Over the last ten years, Reddit’s monthly user count has grown from 70 million to an estimated 430 million. Around two-thirds of that total are in the 18–29 age bracket, which adds up to a lot of fairly young people discussing … well, pretty much whatever they want. It’s easy to see how that environment might not always be suitable for younger users.
Unsurprisingly, age-inappropriate content is therefore a common risk on Reddit, and – as this week’s NOS #WakeUpWednesday guide explains – it’s not in isolation. Constant distracting notifications, online harassment and uninvited contact from strangers are also among the threats that young people might encounter through using Reddit.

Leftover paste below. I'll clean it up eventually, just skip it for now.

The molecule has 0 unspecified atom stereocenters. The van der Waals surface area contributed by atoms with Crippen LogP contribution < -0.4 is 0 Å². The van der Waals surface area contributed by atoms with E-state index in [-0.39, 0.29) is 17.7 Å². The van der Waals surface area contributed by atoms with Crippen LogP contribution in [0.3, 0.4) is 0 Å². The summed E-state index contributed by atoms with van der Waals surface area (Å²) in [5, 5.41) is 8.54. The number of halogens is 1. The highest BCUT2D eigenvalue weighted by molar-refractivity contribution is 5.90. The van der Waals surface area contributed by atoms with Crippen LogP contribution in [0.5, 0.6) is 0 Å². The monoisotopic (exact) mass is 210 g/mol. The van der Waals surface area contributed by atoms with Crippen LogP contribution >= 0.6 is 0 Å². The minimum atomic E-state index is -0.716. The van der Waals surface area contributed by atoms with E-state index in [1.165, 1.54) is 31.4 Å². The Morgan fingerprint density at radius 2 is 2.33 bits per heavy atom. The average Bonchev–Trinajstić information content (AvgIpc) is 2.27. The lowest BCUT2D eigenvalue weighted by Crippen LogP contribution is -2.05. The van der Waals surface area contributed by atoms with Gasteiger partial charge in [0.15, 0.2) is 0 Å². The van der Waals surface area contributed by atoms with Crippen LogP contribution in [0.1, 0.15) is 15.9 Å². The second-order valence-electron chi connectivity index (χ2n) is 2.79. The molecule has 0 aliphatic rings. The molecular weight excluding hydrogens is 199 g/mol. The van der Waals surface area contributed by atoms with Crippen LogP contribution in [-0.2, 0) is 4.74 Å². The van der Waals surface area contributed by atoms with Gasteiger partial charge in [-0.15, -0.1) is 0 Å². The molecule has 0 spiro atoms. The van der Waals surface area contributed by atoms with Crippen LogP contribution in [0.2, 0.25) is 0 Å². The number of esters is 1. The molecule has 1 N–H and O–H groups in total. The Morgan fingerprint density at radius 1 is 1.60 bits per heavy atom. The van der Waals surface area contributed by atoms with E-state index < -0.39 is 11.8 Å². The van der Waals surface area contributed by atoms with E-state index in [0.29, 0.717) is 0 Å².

Most exchanges on Reddit are interesting and entertaining discussions of technology, sport, health or pop culture. The site has attracted controversy and criticism, however, for communities sharing depictions of violence against women, leaked or stolen explicit images (including those of minors) and online hate (particularly racism). Because of its popularity, links to Reddit frequently turn up among search engine results – so young people may be exposed to the site’s content even without purposely looking for it. The relative lack of moderation – especially given the aforementioned subject matter – is just one of the potential issues raised inthe NOS #WakeUpWednesday guide to Reddit